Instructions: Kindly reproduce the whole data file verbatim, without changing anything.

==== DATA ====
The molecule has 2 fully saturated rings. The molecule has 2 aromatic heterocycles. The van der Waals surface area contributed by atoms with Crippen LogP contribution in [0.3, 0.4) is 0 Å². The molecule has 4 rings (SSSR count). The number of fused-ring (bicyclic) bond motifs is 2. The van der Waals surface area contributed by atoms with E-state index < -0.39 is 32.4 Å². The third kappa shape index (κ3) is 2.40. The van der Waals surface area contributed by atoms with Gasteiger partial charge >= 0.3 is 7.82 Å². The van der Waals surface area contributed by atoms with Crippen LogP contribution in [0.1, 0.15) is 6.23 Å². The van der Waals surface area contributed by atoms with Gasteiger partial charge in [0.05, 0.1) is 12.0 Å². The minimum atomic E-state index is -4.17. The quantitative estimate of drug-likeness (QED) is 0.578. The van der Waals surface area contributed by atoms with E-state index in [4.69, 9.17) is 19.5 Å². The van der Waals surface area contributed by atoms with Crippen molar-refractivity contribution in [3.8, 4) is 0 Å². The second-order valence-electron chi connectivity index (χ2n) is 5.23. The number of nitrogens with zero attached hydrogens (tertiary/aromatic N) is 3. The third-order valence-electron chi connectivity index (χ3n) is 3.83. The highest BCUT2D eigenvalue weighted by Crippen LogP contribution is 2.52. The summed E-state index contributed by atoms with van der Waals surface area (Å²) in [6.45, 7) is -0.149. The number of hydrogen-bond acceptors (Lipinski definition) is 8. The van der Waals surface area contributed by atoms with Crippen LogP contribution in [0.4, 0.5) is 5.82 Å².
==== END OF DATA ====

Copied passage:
The molecule has 2 fully saturated rings. The molecule has 2 aromatic heterocycles. The van der Waals surface area contributed by atoms with Crippen LogP contribution in [0.3, 0.4) is 0 Å². The molecule has 4 rings (SSSR count). The number of fused-ring (bicyclic) bond motifs is 2. The van der Waals surface area contributed by atoms with E-state index < -0.39 is 32.4 Å². The third kappa shape index (κ3) is 2.40. The van der Waals surface area contributed by atoms with Gasteiger partial charge >= 0.3 is 7.82 Å². The van der Waals surface area contributed by atoms with Crippen LogP contribution in [0.1, 0.15) is 6.23 Å². The van der Waals surface area contributed by atoms with Gasteiger partial charge in [0.05, 0.1) is 12.0 Å². The minimum atomic E-state index is -4.17. The quantitative estimate of drug-likeness (QED) is 0.578. The van der Waals surface area contributed by atoms with E-state index in [4.69, 9.17) is 19.5 Å². The van der Waals surface area contributed by atoms with Crippen molar-refractivity contribution in [3.8, 4) is 0 Å². The second-order valence-electron chi connectivity index (χ2n) is 5.23. The number of nitrogens with zero attached hydrogens (tertiary/aromatic N) is 3. The third-order valence-electron chi connectivity index (χ3n) is 3.83. The highest BCUT2D eigenvalue weighted by Crippen LogP contribution is 2.52. The summed E-state index contributed by atoms with van der Waals surface area (Å²) in [6.45, 7) is -0.149. The number of hydrogen-bond acceptors (Lipinski definition) is 8. The van der Waals surface area contributed by atoms with Crippen LogP contribution in [0.4, 0.5) is 5.82 Å².